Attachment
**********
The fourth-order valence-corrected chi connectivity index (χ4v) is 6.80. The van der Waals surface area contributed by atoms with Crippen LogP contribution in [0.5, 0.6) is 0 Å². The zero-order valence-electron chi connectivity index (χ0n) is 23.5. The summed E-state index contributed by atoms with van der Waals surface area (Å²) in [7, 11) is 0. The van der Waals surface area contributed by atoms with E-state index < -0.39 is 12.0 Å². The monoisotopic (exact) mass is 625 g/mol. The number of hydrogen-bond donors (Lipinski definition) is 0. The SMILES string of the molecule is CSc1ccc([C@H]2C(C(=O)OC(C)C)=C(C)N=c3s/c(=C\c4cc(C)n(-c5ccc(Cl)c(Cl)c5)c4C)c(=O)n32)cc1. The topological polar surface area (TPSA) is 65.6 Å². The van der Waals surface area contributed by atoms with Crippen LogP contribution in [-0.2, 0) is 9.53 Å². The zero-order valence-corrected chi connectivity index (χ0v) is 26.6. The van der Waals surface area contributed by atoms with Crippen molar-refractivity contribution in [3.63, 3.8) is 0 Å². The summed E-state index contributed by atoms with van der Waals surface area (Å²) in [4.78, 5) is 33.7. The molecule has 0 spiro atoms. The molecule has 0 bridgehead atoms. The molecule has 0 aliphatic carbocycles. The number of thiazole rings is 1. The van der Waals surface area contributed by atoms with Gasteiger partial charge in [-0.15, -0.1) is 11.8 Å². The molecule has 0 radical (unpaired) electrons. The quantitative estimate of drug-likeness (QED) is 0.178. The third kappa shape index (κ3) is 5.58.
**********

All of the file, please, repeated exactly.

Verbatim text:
The fourth-order valence-corrected chi connectivity index (χ4v) is 6.80. The van der Waals surface area contributed by atoms with Crippen LogP contribution in [0.5, 0.6) is 0 Å². The zero-order valence-electron chi connectivity index (χ0n) is 23.5. The summed E-state index contributed by atoms with van der Waals surface area (Å²) in [7, 11) is 0. The van der Waals surface area contributed by atoms with E-state index < -0.39 is 12.0 Å². The monoisotopic (exact) mass is 625 g/mol. The number of hydrogen-bond donors (Lipinski definition) is 0. The SMILES string of the molecule is CSc1ccc([C@H]2C(C(=O)OC(C)C)=C(C)N=c3s/c(=C\c4cc(C)n(-c5ccc(Cl)c(Cl)c5)c4C)c(=O)n32)cc1. The topological polar surface area (TPSA) is 65.6 Å². The van der Waals surface area contributed by atoms with Crippen LogP contribution in [-0.2, 0) is 9.53 Å². The zero-order valence-corrected chi connectivity index (χ0v) is 26.6. The van der Waals surface area contributed by atoms with Crippen molar-refractivity contribution in [3.63, 3.8) is 0 Å². The summed E-state index contributed by atoms with van der Waals surface area (Å²) in [4.78, 5) is 33.7. The molecule has 0 spiro atoms. The molecule has 0 bridgehead atoms. The molecule has 0 aliphatic carbocycles. The number of thiazole rings is 1. The van der Waals surface area contributed by atoms with Gasteiger partial charge in [-0.15, -0.1) is 11.8 Å². The molecule has 0 radical (unpaired) electrons. The quantitative estimate of drug-likeness (QED) is 0.178. The third kappa shape index (κ3) is 5.58.